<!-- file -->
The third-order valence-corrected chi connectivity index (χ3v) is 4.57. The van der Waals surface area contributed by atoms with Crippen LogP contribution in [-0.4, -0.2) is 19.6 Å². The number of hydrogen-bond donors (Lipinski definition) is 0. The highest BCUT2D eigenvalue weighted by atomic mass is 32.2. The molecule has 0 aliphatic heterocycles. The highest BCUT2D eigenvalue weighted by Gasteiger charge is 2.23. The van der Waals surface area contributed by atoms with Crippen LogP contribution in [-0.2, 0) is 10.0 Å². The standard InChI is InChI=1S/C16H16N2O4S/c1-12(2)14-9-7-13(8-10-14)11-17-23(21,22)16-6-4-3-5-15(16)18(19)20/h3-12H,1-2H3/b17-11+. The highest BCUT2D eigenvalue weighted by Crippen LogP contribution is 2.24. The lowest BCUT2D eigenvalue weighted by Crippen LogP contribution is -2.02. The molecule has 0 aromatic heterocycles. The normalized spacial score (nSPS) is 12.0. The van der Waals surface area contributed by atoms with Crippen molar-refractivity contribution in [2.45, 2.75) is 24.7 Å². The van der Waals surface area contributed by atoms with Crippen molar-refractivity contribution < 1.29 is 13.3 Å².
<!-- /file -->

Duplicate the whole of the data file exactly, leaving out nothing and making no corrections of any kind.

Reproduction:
The third-order valence-corrected chi connectivity index (χ3v) is 4.57. The van der Waals surface area contributed by atoms with Crippen LogP contribution in [-0.4, -0.2) is 19.6 Å². The number of hydrogen-bond donors (Lipinski definition) is 0. The highest BCUT2D eigenvalue weighted by atomic mass is 32.2. The molecule has 0 aliphatic heterocycles. The highest BCUT2D eigenvalue weighted by Gasteiger charge is 2.23. The van der Waals surface area contributed by atoms with Crippen LogP contribution in [-0.2, 0) is 10.0 Å². The standard InChI is InChI=1S/C16H16N2O4S/c1-12(2)14-9-7-13(8-10-14)11-17-23(21,22)16-6-4-3-5-15(16)18(19)20/h3-12H,1-2H3/b17-11+. The highest BCUT2D eigenvalue weighted by Crippen LogP contribution is 2.24. The lowest BCUT2D eigenvalue weighted by Crippen LogP contribution is -2.02. The molecule has 0 aromatic heterocycles. The normalized spacial score (nSPS) is 12.0. The van der Waals surface area contributed by atoms with Crippen molar-refractivity contribution in [2.45, 2.75) is 24.7 Å². The van der Waals surface area contributed by atoms with Crippen molar-refractivity contribution < 1.29 is 13.3 Å².